Is the peg hitting the star wheel over the top or underneath?


January 16, 2013 | Unregistered CommenterJohn B

Hurray! Thank you - my brain couldn't figure out that part of the Mobius loop on its own. The cyclometer runs forward, but now the striker pin hits the front fork. Sigh, the joys of vintage bicycles, no?

January 17, 2013 | Unregistered CommenterLiz

UK Lucas Electrical license holders ELTA, have recently relaunched a range of Lucas Bike Lights, including a premium range of 'King of the Road' lights. Have a look here: http://www.lucasbikelights.co.uk

February 11, 2014 | Unregistered CommenterTim Brotherton

Thanks for the tip on pin location I was tearing my hair out trying to figure out how to get my Italian Velometer to work

April 15, 2014 | Unregistered CommenterMike baczkowski

Pushing 80 yrs., I have to seriously think of starting cycling again on the advice of a physiotherapist after replacement knee/hip surgery. I was clearing out some decades old junk from the garage when, joy of joys! I unearthed a Lucas cyclometer I'd not used since the early '90s. - AND it was set at zero miles. Now that I'm built for comfort and not speed, I think a tricycle will carry me along like a ponderous Brewer's dray horse than a thoroughbred racehorse. Roll on the (not so) open road and all those diesel fumes!

July 4, 2015 | Unregistered CommenterMumblemike

Also 80 years old. I had a smaller frame Royal Enfield bike when too small for full size frame, around 1946, then Raleigh Superb Dawns with front DynoHub brake combo and various Sturmey Archer 3 & 4 speeds. I think one was a 4 speed hub brake combo. The Varley gel battery previously supplied with the DynoHub had been discontinued and a tube with D cells was supplied instead.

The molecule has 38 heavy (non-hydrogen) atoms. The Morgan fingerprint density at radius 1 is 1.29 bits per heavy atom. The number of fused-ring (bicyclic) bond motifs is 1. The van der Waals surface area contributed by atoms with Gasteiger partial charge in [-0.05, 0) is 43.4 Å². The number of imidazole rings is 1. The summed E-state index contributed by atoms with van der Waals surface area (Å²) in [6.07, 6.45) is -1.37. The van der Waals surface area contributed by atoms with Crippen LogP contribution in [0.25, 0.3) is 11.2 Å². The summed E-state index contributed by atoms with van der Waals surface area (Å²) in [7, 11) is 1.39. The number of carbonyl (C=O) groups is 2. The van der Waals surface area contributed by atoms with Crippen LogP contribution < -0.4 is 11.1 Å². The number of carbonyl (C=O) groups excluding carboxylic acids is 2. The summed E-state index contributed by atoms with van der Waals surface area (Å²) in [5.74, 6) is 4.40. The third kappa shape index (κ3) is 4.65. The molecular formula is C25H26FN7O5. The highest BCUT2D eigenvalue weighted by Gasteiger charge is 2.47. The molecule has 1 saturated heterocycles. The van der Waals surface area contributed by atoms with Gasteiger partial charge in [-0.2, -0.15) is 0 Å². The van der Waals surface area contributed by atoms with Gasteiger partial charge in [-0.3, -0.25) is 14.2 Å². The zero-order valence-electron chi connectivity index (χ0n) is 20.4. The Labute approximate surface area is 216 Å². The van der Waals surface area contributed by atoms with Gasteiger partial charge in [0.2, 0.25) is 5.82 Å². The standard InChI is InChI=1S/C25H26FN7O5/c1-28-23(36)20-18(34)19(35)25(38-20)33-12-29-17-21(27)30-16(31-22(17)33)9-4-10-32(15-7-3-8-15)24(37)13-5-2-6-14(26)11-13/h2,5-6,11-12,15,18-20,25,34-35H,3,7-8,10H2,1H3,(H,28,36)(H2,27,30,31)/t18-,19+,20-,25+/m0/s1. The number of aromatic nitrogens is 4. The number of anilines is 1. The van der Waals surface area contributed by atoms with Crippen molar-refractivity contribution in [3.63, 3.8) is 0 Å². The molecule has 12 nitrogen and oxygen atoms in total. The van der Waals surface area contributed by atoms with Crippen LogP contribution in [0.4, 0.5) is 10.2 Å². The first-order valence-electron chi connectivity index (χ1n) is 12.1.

Also had an Italian Mosquito motor installed between cranks. the Amal carb was useless due to wearing out of the float valve on Glasgow's cobblestone streets, but the Italian Dellorto worked fine. I used to do the 42 miles Glasgow South side to Ardgartan caravan site on Loch Long in about 90 minutes-talk about high revving! It sounded like a wasp on steroids, not a mosquito! My Dad bought me in 1951-2 (Halfords?) a large chrome Lucas bike head lamp. It had a flat beam, plain glass and vertical flutes in the reflector, like some current cars.
I have just bought a comfort bike to get some exercise cycling with my just retired daughter, in Langley, up the Fraser valley from Vancouver in BC.
headlights, so obviously ahead of its time.
Noticing posts of the many problems with Lucas car equipment I wonder why, to the best of my knowledge, we never had Lucas problems in RR gas turbines while I was there 1961-3.

July 10, 2015 | Unregistered CommenterDouglas1879